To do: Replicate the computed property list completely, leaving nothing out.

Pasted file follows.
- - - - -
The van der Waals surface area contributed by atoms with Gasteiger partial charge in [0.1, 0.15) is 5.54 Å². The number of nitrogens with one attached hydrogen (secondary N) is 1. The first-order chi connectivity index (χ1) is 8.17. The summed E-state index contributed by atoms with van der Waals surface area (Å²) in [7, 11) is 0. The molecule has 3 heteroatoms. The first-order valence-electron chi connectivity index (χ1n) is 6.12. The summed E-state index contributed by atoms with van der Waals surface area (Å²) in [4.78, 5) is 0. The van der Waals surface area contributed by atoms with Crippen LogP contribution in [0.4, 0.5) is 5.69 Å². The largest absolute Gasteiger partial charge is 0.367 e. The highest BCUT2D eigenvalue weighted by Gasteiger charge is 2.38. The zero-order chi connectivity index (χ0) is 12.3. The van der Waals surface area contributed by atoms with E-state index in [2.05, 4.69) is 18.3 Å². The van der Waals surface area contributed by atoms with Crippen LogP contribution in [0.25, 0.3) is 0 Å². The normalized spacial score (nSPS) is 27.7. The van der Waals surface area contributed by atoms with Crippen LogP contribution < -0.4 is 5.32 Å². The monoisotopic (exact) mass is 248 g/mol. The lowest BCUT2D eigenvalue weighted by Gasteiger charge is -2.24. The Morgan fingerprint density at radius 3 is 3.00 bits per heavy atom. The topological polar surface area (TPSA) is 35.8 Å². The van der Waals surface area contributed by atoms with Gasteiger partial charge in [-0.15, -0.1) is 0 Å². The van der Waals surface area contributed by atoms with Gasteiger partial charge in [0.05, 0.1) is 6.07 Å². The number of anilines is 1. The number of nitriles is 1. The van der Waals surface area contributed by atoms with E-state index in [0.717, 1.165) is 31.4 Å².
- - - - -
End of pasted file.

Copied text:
The van der Waals surface area contributed by atoms with Gasteiger partial charge in [0.1, 0.15) is 5.54 Å². The number of nitrogens with one attached hydrogen (secondary N) is 1. The first-order chi connectivity index (χ1) is 8.17. The summed E-state index contributed by atoms with van der Waals surface area (Å²) in [7, 11) is 0. The molecule has 3 heteroatoms. The first-order valence-electron chi connectivity index (χ1n) is 6.12. The summed E-state index contributed by atoms with van der Waals surface area (Å²) in [4.78, 5) is 0. The van der Waals surface area contributed by atoms with Crippen LogP contribution in [0.4, 0.5) is 5.69 Å². The largest absolute Gasteiger partial charge is 0.367 e. The highest BCUT2D eigenvalue weighted by Gasteiger charge is 2.38. The zero-order chi connectivity index (χ0) is 12.3. The van der Waals surface area contributed by atoms with E-state index in [2.05, 4.69) is 18.3 Å². The van der Waals surface area contributed by atoms with Crippen LogP contribution in [0.25, 0.3) is 0 Å². The normalized spacial score (nSPS) is 27.7. The van der Waals surface area contributed by atoms with Crippen LogP contribution < -0.4 is 5.32 Å². The monoisotopic (exact) mass is 248 g/mol. The lowest BCUT2D eigenvalue weighted by Gasteiger charge is -2.24. The Morgan fingerprint density at radius 3 is 3.00 bits per heavy atom. The topological polar surface area (TPSA) is 35.8 Å². The van der Waals surface area contributed by atoms with Gasteiger partial charge in [-0.15, -0.1) is 0 Å². The van der Waals surface area contributed by atoms with Gasteiger partial charge in [0.05, 0.1) is 6.07 Å². The number of anilines is 1. The number of nitriles is 1. The van der Waals surface area contributed by atoms with E-state index in [0.717, 1.165) is 31.4 Å².